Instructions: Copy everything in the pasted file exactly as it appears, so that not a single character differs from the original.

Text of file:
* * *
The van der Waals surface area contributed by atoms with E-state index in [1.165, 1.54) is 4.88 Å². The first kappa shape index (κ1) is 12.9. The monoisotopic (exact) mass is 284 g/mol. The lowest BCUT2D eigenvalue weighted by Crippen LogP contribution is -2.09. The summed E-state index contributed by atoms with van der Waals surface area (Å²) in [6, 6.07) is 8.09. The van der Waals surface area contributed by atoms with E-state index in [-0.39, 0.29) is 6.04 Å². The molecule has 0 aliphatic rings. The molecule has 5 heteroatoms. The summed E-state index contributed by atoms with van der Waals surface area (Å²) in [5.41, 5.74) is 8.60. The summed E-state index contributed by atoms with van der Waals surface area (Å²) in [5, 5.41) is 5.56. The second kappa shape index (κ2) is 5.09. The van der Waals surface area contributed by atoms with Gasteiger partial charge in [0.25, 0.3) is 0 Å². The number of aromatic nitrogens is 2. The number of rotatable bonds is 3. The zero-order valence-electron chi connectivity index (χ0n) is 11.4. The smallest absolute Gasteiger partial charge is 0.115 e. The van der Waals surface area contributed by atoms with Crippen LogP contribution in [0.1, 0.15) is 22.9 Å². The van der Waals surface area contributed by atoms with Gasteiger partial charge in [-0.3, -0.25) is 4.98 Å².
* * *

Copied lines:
The van der Waals surface area contributed by atoms with E-state index in [1.165, 1.54) is 4.88 Å². The first kappa shape index (κ1) is 12.9. The monoisotopic (exact) mass is 284 g/mol. The lowest BCUT2D eigenvalue weighted by Crippen LogP contribution is -2.09. The summed E-state index contributed by atoms with van der Waals surface area (Å²) in [6, 6.07) is 8.09. The van der Waals surface area contributed by atoms with E-state index in [-0.39, 0.29) is 6.04 Å². The molecule has 0 aliphatic rings. The molecule has 5 heteroatoms. The summed E-state index contributed by atoms with van der Waals surface area (Å²) in [5.41, 5.74) is 8.60. The summed E-state index contributed by atoms with van der Waals surface area (Å²) in [5, 5.41) is 5.56. The second kappa shape index (κ2) is 5.09. The van der Waals surface area contributed by atoms with Gasteiger partial charge in [0.25, 0.3) is 0 Å². The number of aromatic nitrogens is 2. The number of rotatable bonds is 3. The zero-order valence-electron chi connectivity index (χ0n) is 11.4. The smallest absolute Gasteiger partial charge is 0.115 e. The van der Waals surface area contributed by atoms with Crippen LogP contribution in [0.1, 0.15) is 22.9 Å². The van der Waals surface area contributed by atoms with Gasteiger partial charge in [-0.3, -0.25) is 4.98 Å².